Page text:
Wiegmans A.P.,QIMR Berghofer Medical Research Institute | Al-Ejeh F.,QIMR Berghofer Medical Research Institute | Chee N.,QIMR Berghofer Medical Research Institute | Yap P.-Y.,QIMR Berghofer Medical Research Institute | And 9 more authors.
Oncotarget | Year: 2014

In contrast to extensive studies on familial breast cancer, it is currently unclear whether defects in DNA double strand break (DSB) repair genes play a role in sporadic breast cancer development and progression. We performed analysis of immunohistochemistry in an independent cohort of 235 were sporadic breast tumours. This analysis suggested that RAD51 expression is increased during breast cancer progression and metastasis and an oncogenic role for RAD51 when deregulated. Subsequent knockdown of RAD51 repressed cancer cell migration in vitro and reduced primary tumor growth in a syngeneic mouse model in vivo. Loss of RAD51 also inhibited associated metastasis not only in syngeneic mice but human xenografts and changed the metastatic gene expression profile of cancer cells, consistent with inhibition of distant metastasis. This demonstrates for the first time a new function of RAD51 that may underlie the proclivity of patients with RAD51 overexpression to develop distant metastasis. RAD51 is a potential biomarker and attractive drug target for metastatic triple negative breast cancer, with the capability to extend the survival of patients, which is less than 6 months. © 2008-2014 Impact Journals, LLC. Source

Ciocca D.R.,CONICET | Cuello-Carrion F.D.,CONICET | Natoli A.L.,Metastasis Research Laboratory | Restall C.,Metastasis Research Laboratory | And 2 more authors.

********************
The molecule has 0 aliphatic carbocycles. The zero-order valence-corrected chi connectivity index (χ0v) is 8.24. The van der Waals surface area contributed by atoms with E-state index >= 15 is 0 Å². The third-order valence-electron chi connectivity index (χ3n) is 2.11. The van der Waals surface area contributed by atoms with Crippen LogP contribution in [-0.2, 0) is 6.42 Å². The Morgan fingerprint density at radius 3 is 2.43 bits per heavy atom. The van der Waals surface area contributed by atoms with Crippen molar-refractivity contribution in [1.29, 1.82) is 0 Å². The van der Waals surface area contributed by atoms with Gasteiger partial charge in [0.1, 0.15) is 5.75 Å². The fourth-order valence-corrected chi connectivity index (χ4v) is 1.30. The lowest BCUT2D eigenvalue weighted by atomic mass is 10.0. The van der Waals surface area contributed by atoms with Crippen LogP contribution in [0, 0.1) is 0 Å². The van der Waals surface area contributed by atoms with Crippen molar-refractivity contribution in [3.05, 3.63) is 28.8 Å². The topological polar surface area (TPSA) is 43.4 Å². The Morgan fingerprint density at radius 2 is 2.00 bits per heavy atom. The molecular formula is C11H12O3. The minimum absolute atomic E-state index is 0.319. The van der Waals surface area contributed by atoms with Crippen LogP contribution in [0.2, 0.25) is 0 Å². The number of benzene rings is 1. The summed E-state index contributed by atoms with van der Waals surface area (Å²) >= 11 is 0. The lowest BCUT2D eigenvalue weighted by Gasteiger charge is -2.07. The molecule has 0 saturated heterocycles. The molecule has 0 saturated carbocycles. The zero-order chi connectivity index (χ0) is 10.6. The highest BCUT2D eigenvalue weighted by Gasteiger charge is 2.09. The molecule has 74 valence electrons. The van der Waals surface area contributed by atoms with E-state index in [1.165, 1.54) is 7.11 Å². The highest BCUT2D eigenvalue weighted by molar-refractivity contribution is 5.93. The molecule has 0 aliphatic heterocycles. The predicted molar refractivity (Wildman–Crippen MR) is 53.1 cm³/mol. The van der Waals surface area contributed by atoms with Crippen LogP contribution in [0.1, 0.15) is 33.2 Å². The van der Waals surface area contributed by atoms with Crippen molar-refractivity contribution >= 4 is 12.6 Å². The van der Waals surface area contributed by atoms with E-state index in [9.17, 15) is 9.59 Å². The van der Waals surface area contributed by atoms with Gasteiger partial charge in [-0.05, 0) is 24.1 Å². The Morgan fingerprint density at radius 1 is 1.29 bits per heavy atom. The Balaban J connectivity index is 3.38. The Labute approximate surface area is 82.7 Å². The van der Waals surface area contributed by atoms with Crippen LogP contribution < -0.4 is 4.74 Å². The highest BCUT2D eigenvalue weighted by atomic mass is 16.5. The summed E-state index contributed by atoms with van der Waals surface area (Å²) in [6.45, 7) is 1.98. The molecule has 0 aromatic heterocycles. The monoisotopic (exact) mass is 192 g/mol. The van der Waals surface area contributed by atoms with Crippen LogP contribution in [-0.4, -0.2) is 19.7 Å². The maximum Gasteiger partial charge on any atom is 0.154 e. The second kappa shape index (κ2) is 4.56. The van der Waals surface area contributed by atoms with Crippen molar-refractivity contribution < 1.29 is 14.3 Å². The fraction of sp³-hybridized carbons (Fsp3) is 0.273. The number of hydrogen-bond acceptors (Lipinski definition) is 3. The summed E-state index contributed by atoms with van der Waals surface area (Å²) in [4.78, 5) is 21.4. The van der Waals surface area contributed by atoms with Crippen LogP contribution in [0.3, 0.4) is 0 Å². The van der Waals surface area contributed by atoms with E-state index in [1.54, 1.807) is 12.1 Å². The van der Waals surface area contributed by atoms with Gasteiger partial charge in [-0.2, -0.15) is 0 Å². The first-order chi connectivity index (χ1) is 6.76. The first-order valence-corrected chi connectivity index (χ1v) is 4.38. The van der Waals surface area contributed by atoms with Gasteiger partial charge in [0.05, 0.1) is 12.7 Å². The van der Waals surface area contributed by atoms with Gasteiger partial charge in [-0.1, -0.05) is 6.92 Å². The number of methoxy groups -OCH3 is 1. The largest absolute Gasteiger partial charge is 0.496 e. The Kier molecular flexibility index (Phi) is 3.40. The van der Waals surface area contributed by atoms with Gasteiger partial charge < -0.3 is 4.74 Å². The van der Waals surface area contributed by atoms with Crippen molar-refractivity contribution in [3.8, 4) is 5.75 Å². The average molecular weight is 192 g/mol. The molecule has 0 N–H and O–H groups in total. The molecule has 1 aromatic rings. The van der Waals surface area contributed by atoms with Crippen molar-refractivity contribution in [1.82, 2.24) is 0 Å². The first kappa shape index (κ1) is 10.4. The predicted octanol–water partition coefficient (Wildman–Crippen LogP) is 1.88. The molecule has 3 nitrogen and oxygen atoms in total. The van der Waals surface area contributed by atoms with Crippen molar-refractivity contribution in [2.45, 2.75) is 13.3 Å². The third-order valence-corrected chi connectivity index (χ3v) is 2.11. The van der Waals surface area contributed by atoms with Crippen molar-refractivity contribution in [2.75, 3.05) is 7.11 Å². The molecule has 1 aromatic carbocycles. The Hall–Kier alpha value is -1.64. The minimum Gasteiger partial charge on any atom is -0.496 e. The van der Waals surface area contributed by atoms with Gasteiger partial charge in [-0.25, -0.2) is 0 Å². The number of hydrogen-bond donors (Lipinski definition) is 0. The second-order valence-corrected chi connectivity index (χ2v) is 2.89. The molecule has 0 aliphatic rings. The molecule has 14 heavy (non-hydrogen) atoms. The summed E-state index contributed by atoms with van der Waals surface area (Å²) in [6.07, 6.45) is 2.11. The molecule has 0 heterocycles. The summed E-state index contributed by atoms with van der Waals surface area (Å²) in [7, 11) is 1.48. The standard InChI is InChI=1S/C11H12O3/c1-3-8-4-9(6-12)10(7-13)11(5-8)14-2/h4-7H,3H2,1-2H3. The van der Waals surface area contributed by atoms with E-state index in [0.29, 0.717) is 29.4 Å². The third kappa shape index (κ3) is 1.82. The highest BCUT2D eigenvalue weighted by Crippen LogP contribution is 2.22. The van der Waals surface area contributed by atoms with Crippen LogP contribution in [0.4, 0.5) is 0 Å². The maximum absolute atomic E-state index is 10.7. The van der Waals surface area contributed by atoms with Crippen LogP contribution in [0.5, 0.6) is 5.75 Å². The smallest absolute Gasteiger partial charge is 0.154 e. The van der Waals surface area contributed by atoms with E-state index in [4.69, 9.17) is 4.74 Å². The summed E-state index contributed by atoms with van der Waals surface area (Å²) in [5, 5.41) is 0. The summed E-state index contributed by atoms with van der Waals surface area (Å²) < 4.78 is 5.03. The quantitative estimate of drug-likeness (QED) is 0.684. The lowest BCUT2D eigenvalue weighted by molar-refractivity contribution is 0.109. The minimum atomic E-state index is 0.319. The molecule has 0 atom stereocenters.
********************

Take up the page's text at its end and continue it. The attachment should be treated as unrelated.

Histochemistry and Cell Biology | Year: 2012

In a previous study, we measured caveolin-1 protein levels, both in the normal breast and in breast cancer. The study revealed no association between caveolin-1 expression in the epithelial compartment and clinical disease outcome. However, high levels of caveolin-1 in the stromal tissue surrounding the tumor associated strongly with reduced metastasis and improved survival. Using an animal model, we found that the onset of mammary tumors driven by Her-2/neu expression was accelerated in mice lacking caveolin-1. We have analysed the heat shock protein (Hsp) response in the tumors of mice lacking caveolin-1. In all cases, the mammary tumors were estrogen and progesterone receptor negative, and the levels of Her-2/neu (evaluated by immunohistochemistry) were not different between the caveolin-1 +/+ (n = 8) and the caveolin-1 -/- (n = 7) tumors. However, a significant reduction in the extent of apoptosis was observed in mammary tumors from animals lacking caveolin-1. While Bcl-2, Bax, and survivin levels in the tumors were not different, the amount of HSPA (Hsp70) was almost double in the caveolin-1 -/- tumors. In contrast, HSPB1 (Hsp27/Hsp25) levels were significantly lower in the caveolin-1 -/- tumors. The mammary tumors from caveolin-1 null mice expressed more HSPC4 (gp96 or grp94), but HSPC1 (Hsp90), HSPA5 (grp78), HSPD1 (Hsp60), and CHOP were not altered. No significant changes in these proteins were found in the stroma surrounding these tumors. These results demonstrate that the disruption of the Cav-1 gene can cause alterations of specific Hsps as well as tumor development. © 2011 Springer-Verlag. Source